No! That's not the title of a book! Since January I have read three novels that are actually very different from each other: one takes place in China, one takes place in England in the medieval ages, and one takes place in the Ardennes Forest during World War II. So, what, you may ask, is the connection between the three books? There isn't really any connection, just that each one was really quite different from most novels I've read.
The first was called City of Tranquil Light, written by Bo Caldwell. The book is loosely based on the story of Ms. Caldwell's grandparents who were missionaries in China. Ms. Caldwell does a great job of showing the struggles missionaries face. Will and Katherine Klein deal with starting a new ministry, the death of a child, being captured by a drug lord, experiencing a war, and eventually having to leave the country because of Katherine's poor health. This was an excellent book, but it felt a little hurried at the end. Overall the book does a great job at not painting missionaries as super heroes, but as normal people who have weaknesses, failings, and struggles just like everybody else, but who go on each day in the strength God gives them. I would highly recommend this book.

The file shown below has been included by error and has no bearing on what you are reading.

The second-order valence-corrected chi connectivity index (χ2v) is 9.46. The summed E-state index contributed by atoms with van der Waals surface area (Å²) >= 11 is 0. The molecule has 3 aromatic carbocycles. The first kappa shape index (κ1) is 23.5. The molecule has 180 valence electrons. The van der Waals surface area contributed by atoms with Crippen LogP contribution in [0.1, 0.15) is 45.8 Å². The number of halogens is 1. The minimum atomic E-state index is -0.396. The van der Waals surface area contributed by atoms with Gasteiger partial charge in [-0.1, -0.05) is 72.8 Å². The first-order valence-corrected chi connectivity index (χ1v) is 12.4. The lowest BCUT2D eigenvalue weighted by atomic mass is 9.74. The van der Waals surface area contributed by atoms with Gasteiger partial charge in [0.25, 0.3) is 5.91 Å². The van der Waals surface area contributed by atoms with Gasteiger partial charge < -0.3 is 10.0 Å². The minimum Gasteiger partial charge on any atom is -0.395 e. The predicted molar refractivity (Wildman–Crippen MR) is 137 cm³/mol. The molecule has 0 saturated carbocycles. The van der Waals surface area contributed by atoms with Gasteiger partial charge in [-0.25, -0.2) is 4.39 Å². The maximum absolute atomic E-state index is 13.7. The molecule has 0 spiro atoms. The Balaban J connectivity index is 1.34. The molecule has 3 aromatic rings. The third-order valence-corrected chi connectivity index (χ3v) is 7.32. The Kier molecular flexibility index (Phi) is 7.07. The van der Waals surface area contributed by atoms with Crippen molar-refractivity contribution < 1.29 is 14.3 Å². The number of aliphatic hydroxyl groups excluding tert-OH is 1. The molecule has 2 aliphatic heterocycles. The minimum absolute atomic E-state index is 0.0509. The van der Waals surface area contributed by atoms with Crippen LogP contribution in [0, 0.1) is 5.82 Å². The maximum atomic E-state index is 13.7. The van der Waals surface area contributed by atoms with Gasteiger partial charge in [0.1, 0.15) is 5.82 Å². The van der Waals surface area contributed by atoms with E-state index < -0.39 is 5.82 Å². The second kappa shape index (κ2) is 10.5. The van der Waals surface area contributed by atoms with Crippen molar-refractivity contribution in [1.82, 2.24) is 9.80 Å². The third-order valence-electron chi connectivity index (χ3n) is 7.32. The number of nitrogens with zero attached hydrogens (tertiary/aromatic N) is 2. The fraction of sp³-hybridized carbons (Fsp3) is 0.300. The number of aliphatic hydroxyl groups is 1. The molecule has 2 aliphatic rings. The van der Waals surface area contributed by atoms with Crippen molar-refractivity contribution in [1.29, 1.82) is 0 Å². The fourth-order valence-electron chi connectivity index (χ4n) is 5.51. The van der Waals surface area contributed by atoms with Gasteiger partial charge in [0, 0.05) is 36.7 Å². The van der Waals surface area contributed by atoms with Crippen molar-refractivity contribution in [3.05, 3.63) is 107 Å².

The second book was called Afton of Margate Castle, written by Angela Elwell Hunt. I'm not sure I liked this book that much. There are some things that seem odd, like a nine-year old girl with romantic feelings. I know people grew up faster back then, but nine seems a bit young to know who you want to marry or to be able to reason out your feelings. There are places where the book is difficult to read as it goes into quite a lot of detail about domestic violence. This book is well-written and I like books that don't just easily work out for the characters. It does seem a bit long in places. I also learned some things about the Crusades that I didn't know. I enjoyed the book, but I don't think enough to bother buying the rest in the series.
The final book was called Dear Enemy by Jack Cavanaugh. This book takes place in the Ardennes Forest in Belgium during the closing days of World War II. An American nurse is captured by a Nazi soldier. This is an amazing story of prejudice, friendship, and forgiveness. The book had some pretty intense moments, the characters were well portrayed, especially Karl, and the book was realistic for its setting. Not only was it well-written, but it showed how your enemy isn't always who you think they are. I did wonder, though, how with all the traipsing around in the snow, there was only one mention of being worried about somebody noticing their tracks. And I DID NOT like the ending! Why? Why that ending?